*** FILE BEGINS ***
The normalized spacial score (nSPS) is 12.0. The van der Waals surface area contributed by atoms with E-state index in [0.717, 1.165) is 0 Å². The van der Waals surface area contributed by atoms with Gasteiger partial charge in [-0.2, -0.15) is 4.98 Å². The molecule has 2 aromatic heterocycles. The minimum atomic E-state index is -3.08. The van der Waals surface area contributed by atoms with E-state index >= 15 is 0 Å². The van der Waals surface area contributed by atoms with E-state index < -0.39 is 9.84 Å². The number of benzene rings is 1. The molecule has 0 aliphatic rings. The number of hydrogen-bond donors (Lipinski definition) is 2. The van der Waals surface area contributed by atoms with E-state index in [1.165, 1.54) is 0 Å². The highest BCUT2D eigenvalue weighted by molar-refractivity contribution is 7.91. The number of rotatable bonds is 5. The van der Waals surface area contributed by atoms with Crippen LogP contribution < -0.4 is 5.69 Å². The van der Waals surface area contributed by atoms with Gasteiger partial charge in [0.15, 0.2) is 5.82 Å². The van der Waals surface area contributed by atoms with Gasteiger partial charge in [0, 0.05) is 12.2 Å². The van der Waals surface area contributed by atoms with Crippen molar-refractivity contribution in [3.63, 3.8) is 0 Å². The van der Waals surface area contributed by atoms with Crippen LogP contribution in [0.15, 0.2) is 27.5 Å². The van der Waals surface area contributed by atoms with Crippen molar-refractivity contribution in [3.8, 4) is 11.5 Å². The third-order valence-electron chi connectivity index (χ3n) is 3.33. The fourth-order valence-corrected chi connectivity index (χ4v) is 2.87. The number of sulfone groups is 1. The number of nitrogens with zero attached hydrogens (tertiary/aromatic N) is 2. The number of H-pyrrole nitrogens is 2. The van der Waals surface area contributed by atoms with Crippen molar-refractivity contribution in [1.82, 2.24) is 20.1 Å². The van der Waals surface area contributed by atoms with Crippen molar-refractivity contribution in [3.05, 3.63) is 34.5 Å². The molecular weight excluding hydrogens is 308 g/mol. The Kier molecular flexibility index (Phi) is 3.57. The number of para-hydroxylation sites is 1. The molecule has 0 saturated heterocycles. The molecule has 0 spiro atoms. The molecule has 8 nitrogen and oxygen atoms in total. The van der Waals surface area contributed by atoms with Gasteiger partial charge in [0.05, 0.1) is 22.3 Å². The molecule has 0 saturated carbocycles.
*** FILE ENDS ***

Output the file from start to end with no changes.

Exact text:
The normalized spacial score (nSPS) is 12.0. The van der Waals surface area contributed by atoms with E-state index in [0.717, 1.165) is 0 Å². The van der Waals surface area contributed by atoms with Gasteiger partial charge in [-0.2, -0.15) is 4.98 Å². The molecule has 2 aromatic heterocycles. The minimum atomic E-state index is -3.08. The van der Waals surface area contributed by atoms with E-state index >= 15 is 0 Å². The van der Waals surface area contributed by atoms with E-state index < -0.39 is 9.84 Å². The number of benzene rings is 1. The molecule has 0 aliphatic rings. The number of hydrogen-bond donors (Lipinski definition) is 2. The van der Waals surface area contributed by atoms with E-state index in [1.165, 1.54) is 0 Å². The highest BCUT2D eigenvalue weighted by molar-refractivity contribution is 7.91. The number of rotatable bonds is 5. The van der Waals surface area contributed by atoms with Crippen LogP contribution < -0.4 is 5.69 Å². The van der Waals surface area contributed by atoms with Gasteiger partial charge in [0.15, 0.2) is 5.82 Å². The van der Waals surface area contributed by atoms with Gasteiger partial charge in [0, 0.05) is 12.2 Å². The van der Waals surface area contributed by atoms with Crippen molar-refractivity contribution in [3.63, 3.8) is 0 Å². The van der Waals surface area contributed by atoms with Crippen LogP contribution in [0.15, 0.2) is 27.5 Å². The van der Waals surface area contributed by atoms with Crippen molar-refractivity contribution in [3.8, 4) is 11.5 Å². The third-order valence-electron chi connectivity index (χ3n) is 3.33. The fourth-order valence-corrected chi connectivity index (χ4v) is 2.87. The number of sulfone groups is 1. The number of nitrogens with zero attached hydrogens (tertiary/aromatic N) is 2. The number of H-pyrrole nitrogens is 2. The van der Waals surface area contributed by atoms with Crippen molar-refractivity contribution in [1.82, 2.24) is 20.1 Å². The van der Waals surface area contributed by atoms with Crippen molar-refractivity contribution in [3.05, 3.63) is 34.5 Å². The molecular weight excluding hydrogens is 308 g/mol. The Kier molecular flexibility index (Phi) is 3.57. The number of para-hydroxylation sites is 1. The molecule has 0 saturated heterocycles. The molecule has 0 spiro atoms. The molecule has 8 nitrogen and oxygen atoms in total. The van der Waals surface area contributed by atoms with Gasteiger partial charge in [0.05, 0.1) is 22.3 Å². The molecule has 0 saturated carbocycles.